Gra-miR7505b, miR7505 and their PPR gene targets

In this study, the negative correlation between DEMs and targets allowed us to identify 13 DEGs for 11 DEMs in A-B and 47 DEGs for 46 DEMs in A-R by combining small RNA sequencing and transcriptome data. Moreover, a putative functional network of CMS occurrence or fertility restoration-related miRNA-target pairs during anther development was constructed as a basis for a further analysis. The most interesting finding was the identification of gra-miR7505b and its PPR gene targets. Previous studies have indicated that most Rf genes encode PPR proteins; for example, the Rf4 gene for wild abortive-type CMS of rice encode a PPR protein to reduce CMS-causing orf352-containing transcripts to restore pollen fertility in restorer F1 plants [48]. The PPR protein Rf6 was found to function with hexokinase 6 to promote the processing of the aberrant CMS-associated atp6-orfH79 to rescue HL-CMS of rice [49]. In this study, the down-regulated gra-miR7505b was predicted to promote the up-regulation of PPR gene Gh_D05G3392 in R line. Furthermore, a mismatch between the miRNA-binding region sequence and the gra-miR7505b may cause a lower level of recognition of target PPR gene by the miRNA, leading to higher expression of the PPR gene for fertility restoration in R line. Another interesting result was the identification of another miR7505b-targeted PPR gene Gh_D05G3356. Its two miR7505 binding sequences may have an opposite effect in regulating the expression of the PPR gene in that the sequence variation in the binding region of gra-miR7505b may cause a better binding in R line, while the sequence variation in binding region of ghr-miR7505 may cause a poor binding due to a mismatch with the 3′ end of the mature sequence of ghr-miR7505 in R line. Thus, both the down-regulation of miR7505b and its the sequence variation in the binding region would cause miR7505 not efficiently cleavage Rf1-associated PPR gene transcripts, leading to the up regulation of the PPR gene needed for normal anther development and fertility restoration in R line. This study has identified miR7505b and miR7505 as important regulators of PPR genes in relation to fertility restoration in CMS-D2 cotton for the first time. However, whether either or both miRNAs function independently or in concert needs further detailed studies in the future.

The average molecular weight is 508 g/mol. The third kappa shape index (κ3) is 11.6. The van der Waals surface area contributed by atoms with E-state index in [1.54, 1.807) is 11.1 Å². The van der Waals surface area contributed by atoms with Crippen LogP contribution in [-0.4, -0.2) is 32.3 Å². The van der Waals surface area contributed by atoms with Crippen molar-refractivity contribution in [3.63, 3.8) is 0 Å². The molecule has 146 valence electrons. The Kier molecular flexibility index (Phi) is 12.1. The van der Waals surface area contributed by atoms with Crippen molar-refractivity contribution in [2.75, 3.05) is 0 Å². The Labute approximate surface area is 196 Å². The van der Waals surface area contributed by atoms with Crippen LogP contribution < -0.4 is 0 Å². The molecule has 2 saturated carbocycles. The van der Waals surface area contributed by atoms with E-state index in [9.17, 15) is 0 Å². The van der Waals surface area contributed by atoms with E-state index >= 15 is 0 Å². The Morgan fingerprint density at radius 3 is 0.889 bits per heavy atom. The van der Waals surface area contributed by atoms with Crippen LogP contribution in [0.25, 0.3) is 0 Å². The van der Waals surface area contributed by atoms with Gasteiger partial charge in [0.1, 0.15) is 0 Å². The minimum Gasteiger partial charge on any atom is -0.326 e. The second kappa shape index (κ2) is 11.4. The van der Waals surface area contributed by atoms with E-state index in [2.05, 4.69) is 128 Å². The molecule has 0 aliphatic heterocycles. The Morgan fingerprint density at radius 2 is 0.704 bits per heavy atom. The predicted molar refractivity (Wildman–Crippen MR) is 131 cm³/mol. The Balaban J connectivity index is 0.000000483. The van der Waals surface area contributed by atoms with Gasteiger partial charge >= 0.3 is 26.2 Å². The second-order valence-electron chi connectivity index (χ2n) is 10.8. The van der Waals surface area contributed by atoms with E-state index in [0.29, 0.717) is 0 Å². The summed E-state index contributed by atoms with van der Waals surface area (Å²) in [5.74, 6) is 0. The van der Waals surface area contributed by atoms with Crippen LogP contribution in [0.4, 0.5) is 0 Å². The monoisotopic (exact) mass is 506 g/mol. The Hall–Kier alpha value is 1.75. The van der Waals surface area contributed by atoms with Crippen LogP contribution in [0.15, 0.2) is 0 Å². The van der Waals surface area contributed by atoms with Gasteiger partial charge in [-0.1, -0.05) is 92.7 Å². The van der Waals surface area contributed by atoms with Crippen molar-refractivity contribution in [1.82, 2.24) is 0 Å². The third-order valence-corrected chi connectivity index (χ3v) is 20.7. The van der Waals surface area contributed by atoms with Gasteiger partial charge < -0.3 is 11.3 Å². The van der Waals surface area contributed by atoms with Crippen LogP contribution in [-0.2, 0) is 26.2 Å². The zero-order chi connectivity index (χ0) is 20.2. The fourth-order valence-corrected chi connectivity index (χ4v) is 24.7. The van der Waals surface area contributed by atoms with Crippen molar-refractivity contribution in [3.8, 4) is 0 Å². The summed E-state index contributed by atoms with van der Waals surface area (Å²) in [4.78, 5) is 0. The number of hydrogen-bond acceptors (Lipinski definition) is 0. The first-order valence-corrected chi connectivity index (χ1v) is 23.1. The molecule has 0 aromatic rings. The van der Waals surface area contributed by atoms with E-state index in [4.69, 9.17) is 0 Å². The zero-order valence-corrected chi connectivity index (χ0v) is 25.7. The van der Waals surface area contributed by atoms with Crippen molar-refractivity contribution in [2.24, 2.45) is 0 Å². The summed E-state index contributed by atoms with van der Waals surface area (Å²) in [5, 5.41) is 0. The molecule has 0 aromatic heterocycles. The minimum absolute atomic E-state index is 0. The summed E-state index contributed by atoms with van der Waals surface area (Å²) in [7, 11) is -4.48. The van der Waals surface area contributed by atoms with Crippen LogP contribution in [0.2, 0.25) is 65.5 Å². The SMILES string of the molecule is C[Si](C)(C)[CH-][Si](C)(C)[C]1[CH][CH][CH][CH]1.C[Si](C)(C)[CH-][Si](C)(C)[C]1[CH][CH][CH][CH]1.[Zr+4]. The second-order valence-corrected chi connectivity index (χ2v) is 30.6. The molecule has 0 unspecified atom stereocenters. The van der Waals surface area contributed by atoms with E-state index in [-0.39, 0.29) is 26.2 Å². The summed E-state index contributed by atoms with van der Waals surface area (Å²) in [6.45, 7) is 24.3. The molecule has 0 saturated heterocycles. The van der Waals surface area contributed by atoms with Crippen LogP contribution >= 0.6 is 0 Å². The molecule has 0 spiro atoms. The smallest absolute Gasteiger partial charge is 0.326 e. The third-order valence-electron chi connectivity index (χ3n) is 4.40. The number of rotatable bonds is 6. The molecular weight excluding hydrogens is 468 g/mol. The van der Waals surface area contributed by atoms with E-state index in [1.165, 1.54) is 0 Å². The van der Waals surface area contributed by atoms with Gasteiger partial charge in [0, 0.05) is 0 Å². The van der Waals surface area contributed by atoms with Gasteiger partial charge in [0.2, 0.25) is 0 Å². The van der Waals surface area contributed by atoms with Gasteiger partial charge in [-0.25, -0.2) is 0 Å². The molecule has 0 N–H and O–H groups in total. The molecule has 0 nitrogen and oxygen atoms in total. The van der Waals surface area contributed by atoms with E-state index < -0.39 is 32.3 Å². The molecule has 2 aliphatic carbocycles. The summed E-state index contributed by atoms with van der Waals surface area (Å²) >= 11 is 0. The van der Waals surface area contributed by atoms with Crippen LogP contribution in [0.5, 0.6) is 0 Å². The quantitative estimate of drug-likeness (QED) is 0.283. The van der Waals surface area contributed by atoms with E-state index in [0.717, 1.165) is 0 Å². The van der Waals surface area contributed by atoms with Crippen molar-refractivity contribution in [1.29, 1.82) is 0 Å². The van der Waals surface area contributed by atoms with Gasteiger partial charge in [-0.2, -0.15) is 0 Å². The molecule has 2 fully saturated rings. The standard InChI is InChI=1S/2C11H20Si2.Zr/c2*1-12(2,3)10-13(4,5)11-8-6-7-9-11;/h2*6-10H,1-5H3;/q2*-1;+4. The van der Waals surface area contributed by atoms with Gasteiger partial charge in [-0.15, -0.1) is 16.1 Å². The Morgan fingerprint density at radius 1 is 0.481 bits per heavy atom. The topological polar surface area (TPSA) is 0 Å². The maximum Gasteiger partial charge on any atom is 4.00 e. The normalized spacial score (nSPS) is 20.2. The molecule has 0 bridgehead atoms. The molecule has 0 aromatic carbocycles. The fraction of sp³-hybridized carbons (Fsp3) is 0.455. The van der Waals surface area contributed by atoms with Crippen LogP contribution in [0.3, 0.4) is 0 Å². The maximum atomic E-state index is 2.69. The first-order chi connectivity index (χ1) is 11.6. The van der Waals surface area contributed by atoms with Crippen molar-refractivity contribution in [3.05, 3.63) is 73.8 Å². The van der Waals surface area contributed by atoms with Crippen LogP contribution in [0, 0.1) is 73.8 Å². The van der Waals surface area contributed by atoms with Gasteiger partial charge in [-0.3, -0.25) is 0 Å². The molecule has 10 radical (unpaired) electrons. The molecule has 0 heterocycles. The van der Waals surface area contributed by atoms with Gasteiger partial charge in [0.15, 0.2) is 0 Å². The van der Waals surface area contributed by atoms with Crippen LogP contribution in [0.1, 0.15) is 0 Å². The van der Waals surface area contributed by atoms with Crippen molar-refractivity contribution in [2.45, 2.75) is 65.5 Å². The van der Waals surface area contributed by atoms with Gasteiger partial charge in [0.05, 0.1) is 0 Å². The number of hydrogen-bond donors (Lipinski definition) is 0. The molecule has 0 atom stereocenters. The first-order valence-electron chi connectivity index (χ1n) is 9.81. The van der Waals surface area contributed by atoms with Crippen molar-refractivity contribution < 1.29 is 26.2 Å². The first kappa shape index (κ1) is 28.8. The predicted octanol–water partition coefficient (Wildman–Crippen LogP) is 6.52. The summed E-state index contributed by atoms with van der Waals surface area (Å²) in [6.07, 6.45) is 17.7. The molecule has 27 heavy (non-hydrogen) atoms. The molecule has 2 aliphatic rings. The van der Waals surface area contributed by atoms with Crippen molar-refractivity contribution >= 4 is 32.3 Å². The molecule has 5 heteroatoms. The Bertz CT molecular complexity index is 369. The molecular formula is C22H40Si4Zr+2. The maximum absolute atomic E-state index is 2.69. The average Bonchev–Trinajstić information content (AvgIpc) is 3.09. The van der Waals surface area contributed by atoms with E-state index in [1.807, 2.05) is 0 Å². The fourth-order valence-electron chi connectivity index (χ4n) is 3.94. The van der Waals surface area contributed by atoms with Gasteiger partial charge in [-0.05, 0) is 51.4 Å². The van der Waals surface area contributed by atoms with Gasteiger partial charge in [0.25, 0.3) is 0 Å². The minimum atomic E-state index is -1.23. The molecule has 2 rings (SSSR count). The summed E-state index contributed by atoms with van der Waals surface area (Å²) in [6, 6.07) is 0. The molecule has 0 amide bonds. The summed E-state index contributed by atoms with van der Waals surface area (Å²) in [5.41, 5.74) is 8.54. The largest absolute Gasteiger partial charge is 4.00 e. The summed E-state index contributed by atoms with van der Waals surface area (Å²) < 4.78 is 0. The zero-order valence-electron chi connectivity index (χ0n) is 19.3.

Other differentially expressed miRNA-targets pairs among A, B and R lines

Several other miRNA-target pairs are also related to floral and pollen development, however, these miRNA-target pairs did not lie within the same genetic interval on chromosome Gh_D05 as the Rf1 locus. As shown in the network, many important transcription factors and functional genes were associated with floral organ development, signal transduction and organellar gene expression. One such example is SBP-box genes, a transcription factor family with critical functions in plant growth and development. A previous study has demonstrated that SPL3 is targeted by miR156 to regulate the timing of flower formation [50]. Furthermore, multiple SPL genes targeted by miR156 are necessary for the formation of fully fertile flowers [5153]. In our study, hbr-miR156 was down-regulated while SPL10 was up-regulated in A relative to B line; this suggests that the reduced expression of hbr-miR156 enhanced the expression of SPL10 that may regulate CMS occurrence.

A negative correlation was also uncovered between the expression of ath-miR395a and its target, APS1. A previous study has indicated that APS is the key enzyme in the sulfur-assimilatory pathway, which has recently been found to regulate glutathione (GSH) synthesis [54]. In cotton, miR395-APS1 is involved in salt and drought stress response [55]. In the present study, ath-miR395a was down-regulated while its target APS1 was up-regulated in A line. This trend is consistent with that observed in B. juncea [36], which suggests that the miR395-APS1 pair is associated with CMS occurrence in that miR395 presumably regulates APS1 to promote an increase in GSH expression to suppress the oxidative stress in A line.

Ath-miR160a-5p was predicted to target the ARF17 transcript. Several studies has indicated that ARFs are key regulators of gene expression response to auxin and floral organ formation [53, 56, 57]. The expression level of ath-miR160a-5p was down-regulated in R line, whereas ARF17 was up-regulated, which suggests that the up-regulation of ARF17 plays important roles in regulating normal anther development in R line.

The cotton-specific ghr-miR2949b was predicted to act as a regulator of sugar/nucleotide transporter protein (STP). According to a previous study, pollen of CMS lines lacks soluble sugars [58], with most carbohydrates in pollen tissue transported from other tissues, usually via STPs [59]. Our results revealed that down-regulation of ghr-miR2949b increased STP expression levels in R line. Consequently, ghr-miR2949b may promote normal anther development in R line by regulating STP expression.